Ray's film was truly the work of amateurs. Only Kanu Banerjee had film acting experience; Karuna Banerjee and Dasgupta had limited theatrical experience, Devi was a retired theatre actress, and Subir Banerjee had never acted before (though the three main actors all share the surname Banerjee, they were not related). Ray had never directed a film before; he only received the inspiration to after a screening of Vittorio De Sica's Bicycle Thieves (1948) and an encounter with French filmmaker Jean Renoir. Most of the crew for Pather Panchali had never worked on a film before either. Ray's cinematographer, Subrata Mitra, had never even operated a camera before. The film's composer, sitar virtuoso Ravi Shankar, was still in the nascent stages of his career.

What sets Pather Panchali as a major work in the genre, however, is how it utilizes these elements of inexperience to gain a perspective that comes close to being "authentic." Ray is able to capture not just the harsh realities of living in poverty, but also the wonder of the world as seen through the eyes of a child. The film is based on a classic bildungsroman (coming-of-age story) by Bengali author Bibhutibhushan Bandopadhyay, which places Apu directly at the center of the story. Ray attaches the film to Apu's perspective for much of its running time, allowing the audience to see the world the way that he sees it. The most famous example of this involves Apu and Durga rushing to catch a glimpse of a nearby train. This is the first time either has ever actually seen the train, and Ray's camera gazes upon with the same fascination that they have. Similarly, a later scene of Durga playing in the rain during monsoon season is treated as a lyrical dance, with both Apu and the camera looking on in wonder at the beauty of what they're witnessing.

Ray came under fire from some critics, including Marxist filmmaker/critic Mrinal Sen, for the film, with these critics claiming that the film glorified poverty. Yet Ray subverts this idea within the film. In each of the aforementioned scenes, the sense of wonder is almost immediately followed by the encroachment of death. As the kids run off to see the train, Indir stumbles and dies, with the children finding her body upon their return. This is presumably Apu's (and likely Durga's) first encounter with death, and it deflates the elation from the previous moment. Later, after dancing in the rain, Durga comes down with an illness, which soon results in her premature death as well. Here, Apu experiences an even greater loss: Durga was a maternal figure, a sister, and a friend all in one. It's Durga's death that inspires the family to leave the village, hoping for better fortunes in the city.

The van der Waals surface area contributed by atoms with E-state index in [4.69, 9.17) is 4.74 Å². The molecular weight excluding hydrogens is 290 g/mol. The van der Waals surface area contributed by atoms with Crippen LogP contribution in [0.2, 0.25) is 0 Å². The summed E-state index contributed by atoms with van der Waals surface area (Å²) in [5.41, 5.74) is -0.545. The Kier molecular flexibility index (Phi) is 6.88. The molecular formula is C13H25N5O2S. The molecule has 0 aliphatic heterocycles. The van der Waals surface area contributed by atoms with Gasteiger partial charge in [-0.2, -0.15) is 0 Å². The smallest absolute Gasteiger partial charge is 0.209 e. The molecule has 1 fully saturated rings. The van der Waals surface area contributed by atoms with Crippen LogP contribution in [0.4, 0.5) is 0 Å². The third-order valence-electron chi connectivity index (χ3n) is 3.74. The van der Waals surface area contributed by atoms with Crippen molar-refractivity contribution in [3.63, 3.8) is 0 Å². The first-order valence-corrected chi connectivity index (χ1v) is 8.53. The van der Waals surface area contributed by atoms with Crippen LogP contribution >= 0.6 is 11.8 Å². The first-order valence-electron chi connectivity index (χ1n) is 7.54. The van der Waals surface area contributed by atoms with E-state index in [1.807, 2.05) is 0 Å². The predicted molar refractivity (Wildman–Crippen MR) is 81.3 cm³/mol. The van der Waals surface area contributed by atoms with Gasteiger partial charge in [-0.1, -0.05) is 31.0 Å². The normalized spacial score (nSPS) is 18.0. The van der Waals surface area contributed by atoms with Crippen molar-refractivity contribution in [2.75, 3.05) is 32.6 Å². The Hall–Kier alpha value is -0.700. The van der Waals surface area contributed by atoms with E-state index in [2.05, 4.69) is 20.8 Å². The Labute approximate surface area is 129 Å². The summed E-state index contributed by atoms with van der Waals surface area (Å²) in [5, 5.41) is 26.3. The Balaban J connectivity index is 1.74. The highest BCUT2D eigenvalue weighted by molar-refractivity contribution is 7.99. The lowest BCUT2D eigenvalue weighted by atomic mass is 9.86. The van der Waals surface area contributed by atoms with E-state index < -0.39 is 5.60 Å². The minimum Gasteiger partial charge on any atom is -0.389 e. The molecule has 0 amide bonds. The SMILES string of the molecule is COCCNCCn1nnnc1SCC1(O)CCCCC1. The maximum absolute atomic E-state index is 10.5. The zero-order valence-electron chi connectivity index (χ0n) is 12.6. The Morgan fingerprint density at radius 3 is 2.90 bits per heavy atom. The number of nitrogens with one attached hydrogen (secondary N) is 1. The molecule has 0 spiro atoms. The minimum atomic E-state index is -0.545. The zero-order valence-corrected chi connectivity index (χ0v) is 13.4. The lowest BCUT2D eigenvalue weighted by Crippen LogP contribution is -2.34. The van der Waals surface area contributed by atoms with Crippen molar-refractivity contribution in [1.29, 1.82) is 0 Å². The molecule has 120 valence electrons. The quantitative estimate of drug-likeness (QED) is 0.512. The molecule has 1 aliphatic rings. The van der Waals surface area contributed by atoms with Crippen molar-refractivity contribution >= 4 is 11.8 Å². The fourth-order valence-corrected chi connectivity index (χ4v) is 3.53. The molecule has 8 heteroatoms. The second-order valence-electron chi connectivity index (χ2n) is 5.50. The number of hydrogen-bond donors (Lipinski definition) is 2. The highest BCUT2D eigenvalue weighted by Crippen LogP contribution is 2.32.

Rather than glorifying poverty, Ray's message seems abundantly humanist: even in the worst of circumstances, there can be wonder, curiosity, and happiness. It's for this reason that Ray emerged on the international scene as a powerful voice in world cinema. As the film made the international rounds, critics and filmmakers alike took notice. His follow-up film, Aparajito (1956), became an even bigger hit, and the capper to his so-called "Apu Trilogy," Apur Sansar (1959), cemented his status as a major talent. As a result, Parallel Cinema flourished on the international scene, leading directly into the Indian New Wave of the 1960s. It all started with a group of novices in Bengal, driven only by a passion for film.

On the next "Sight & Sound Sunday": The Passion of Joan of Arc (1927)

No comments: